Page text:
My advice to anyone wanting to try boot camp classes is to really pay attention to form and listen to your body. It may help in the short term to just be doing something, but without proper form injuries in the knees and shoulders can hurt long-term progress or cause permanent damage.

I started running in July 2012 after my shoulder pain was diagnosed as a small tear in my rotator cuff. The pain from that caused me to completely switch gears in my weight loss and fitness efforts after taking a break from boot camp. My brother Matt suggested I give distance running a try while my shoulder healed (trust me, I was laughing saying “yeah right …”). I figured it couldn’t hurt to try the Couch to 5K iPhone app and just see what happened.

The workouts in C25K are only 30-35 minutes, so I did them every day. Within a month I ran my first 5k race at Alki Beach. Two weeks after that I finished my first 10K race at Iron Girl Seattle with two laps around Green Lake. Matt invited me to come down to SoCal and do a half marathon in October just for fun. I was nervous, but went ahead and signed up for the race, the Seattle Half Marathon Thanksgiving weekend, and the Vegas Rock n Roll Half Marathon in December.

In October 2012 I finished my first half marathon in Long Beach with Matt beside me at the finish line! The last few miles were brutal, but he talked me through. As we crossed the finish line he picked me up and spun me around, screaming “you did it! you did it!” He knew all that I had been through, all that I had overcome, and especially how wildly unbelievable it was for me only a year before!

Through the influence of Sole Runners, I learned to incorporate yoga and ChiRunning into my training, which has transformed every aspect of my life for the better – especially helping me recover from IT Band and hip pain. Following the recommendation from my Sole Runners coach, Steve, I attend Laura Houston’s ChiRunning workshops in Seattle and at the UW campus. I have finally found a way to manage severe hypothyroidism without injuring my body while having a wonderful time!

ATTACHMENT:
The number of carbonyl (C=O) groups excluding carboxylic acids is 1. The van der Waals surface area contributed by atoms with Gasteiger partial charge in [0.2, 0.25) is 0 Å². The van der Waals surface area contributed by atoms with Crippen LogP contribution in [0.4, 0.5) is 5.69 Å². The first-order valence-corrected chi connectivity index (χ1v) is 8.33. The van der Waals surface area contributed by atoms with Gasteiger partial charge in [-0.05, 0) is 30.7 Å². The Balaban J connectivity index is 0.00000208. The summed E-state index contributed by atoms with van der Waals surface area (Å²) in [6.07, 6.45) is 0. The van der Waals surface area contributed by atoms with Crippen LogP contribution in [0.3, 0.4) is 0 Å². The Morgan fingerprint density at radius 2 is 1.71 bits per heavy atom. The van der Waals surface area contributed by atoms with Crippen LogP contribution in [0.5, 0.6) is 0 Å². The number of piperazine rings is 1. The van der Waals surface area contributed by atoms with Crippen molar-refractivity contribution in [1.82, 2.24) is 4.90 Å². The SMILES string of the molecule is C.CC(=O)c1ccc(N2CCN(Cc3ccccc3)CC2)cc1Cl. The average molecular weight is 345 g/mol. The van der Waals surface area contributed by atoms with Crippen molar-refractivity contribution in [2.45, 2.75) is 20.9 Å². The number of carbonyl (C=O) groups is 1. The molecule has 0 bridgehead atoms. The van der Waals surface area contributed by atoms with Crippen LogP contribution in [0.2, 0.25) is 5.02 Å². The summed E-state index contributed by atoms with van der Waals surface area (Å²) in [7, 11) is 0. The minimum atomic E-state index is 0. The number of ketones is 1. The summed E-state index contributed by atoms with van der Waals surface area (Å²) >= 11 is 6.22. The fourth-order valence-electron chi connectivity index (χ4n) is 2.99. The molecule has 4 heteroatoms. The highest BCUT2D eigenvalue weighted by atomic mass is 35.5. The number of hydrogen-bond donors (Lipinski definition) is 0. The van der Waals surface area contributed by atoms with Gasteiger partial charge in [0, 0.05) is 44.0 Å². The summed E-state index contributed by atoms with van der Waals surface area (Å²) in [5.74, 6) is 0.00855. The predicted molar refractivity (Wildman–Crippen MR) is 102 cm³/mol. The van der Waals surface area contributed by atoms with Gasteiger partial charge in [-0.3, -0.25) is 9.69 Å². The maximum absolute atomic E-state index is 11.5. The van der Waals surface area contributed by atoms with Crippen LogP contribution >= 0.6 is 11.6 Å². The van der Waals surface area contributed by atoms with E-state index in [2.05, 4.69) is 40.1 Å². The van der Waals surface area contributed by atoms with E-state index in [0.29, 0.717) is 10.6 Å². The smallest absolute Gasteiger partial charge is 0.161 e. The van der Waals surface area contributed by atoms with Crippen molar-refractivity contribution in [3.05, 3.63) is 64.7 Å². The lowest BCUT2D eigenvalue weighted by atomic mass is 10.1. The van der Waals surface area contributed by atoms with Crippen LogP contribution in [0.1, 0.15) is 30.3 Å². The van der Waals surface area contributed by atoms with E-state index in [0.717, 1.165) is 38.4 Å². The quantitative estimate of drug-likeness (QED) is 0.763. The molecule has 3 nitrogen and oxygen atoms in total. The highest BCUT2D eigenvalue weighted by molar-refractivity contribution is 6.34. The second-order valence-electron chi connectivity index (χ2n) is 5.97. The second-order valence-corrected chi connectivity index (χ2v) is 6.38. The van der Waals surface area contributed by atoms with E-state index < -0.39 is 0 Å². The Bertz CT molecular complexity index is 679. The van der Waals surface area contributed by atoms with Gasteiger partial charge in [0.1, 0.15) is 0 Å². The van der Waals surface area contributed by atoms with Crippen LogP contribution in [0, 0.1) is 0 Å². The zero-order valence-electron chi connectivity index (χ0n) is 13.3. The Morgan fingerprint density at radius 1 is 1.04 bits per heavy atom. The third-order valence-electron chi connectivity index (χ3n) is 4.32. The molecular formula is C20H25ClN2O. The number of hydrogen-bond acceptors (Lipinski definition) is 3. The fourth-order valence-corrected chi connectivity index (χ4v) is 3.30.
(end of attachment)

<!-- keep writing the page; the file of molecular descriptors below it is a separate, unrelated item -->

To further the yoga practice I started after boot camp, I started attending classes at Hot Yoga Inc. in late 2012. Regular hot yoga practice has healed my shoulder injury and transformed how I feel from the inside out! I wish I had understood the benefits of yoga and meditation long ago because I know I could have mitigated or prevented many of the health problems I suffered with for so long, while being more at peace with myself. I work out nearly every day with a balance of running, weight training, and hot yoga.

When I try to imagine what I will need to do in preparation for Everest over the next three years, I really just stop and think about how far I have come in the last three years. 85 pounds lost, 17 Half Marathons completed, zero hypothyroid symptoms– my body has healed itself after decades of pain and illness and I am in the best shape of my entire life! I never thought anyone would call ME an athlete, so if I can do this, ANYONE can! I was thrilled to participate in the Endurance Running Whole U group on Facebook to help prepare for the Seattle Rock n Roll Half Marathon and am still a member. Join us if you’re looking for running tips, or the more general Whole U Being Active group if you want some extra motivation.

This is only the beginning of my journey. I thought it was important to document in detail how this was done, and the steps in progression, so that others who have suffered with weight problems and want to take the leap will have realistic expectations and also believe it is possible for them.


Shelly Gunn is a coordinator for transfer services and transfer admissions advisor at UW Bothell.

Her blog, nowheregirl.me, chronicles all the details of her fitness efforts over the last three years. Follow it for her journey to the Everest Marathon in 2017.

5 Thoughts on “UW Bothell Staff Member’s Journey to Everest!”

On October 28, 2014 at 10:37 AM, Lauren Updyke said:

So inspirational!!!! Thanks so much for sharing Shelly.

On October 28, 2014 at 12:52 PM, Lorna Hamill said:

What an incredible journey you’ve travelled, Shelly! I can relate to the part when you said, “My habit of putting my personal needs last on the list of my priorities did me no favors health-wise…” It’s so true. When we don’t prioritize our own health, we do suffer consequences. Cheers to you for making huge steps to improve your health and happiness! Best wishes for continued success!

On October 28, 2014 at 5:59 PM, Natalia Dyba said:

So amazing and inspiring. Congratulations and good luck with the next challenge! Thank you for sharing your story!

On November 3, 2014 at 7:56 AM, Chris Pennington said:

I totally agree with Lorna! Shelly, you are what the Whole U Being Active is all about! Thank you for sharing your incredible story. You are a true inspiration and we look forward to hearing how your journey progresses. To Our Health!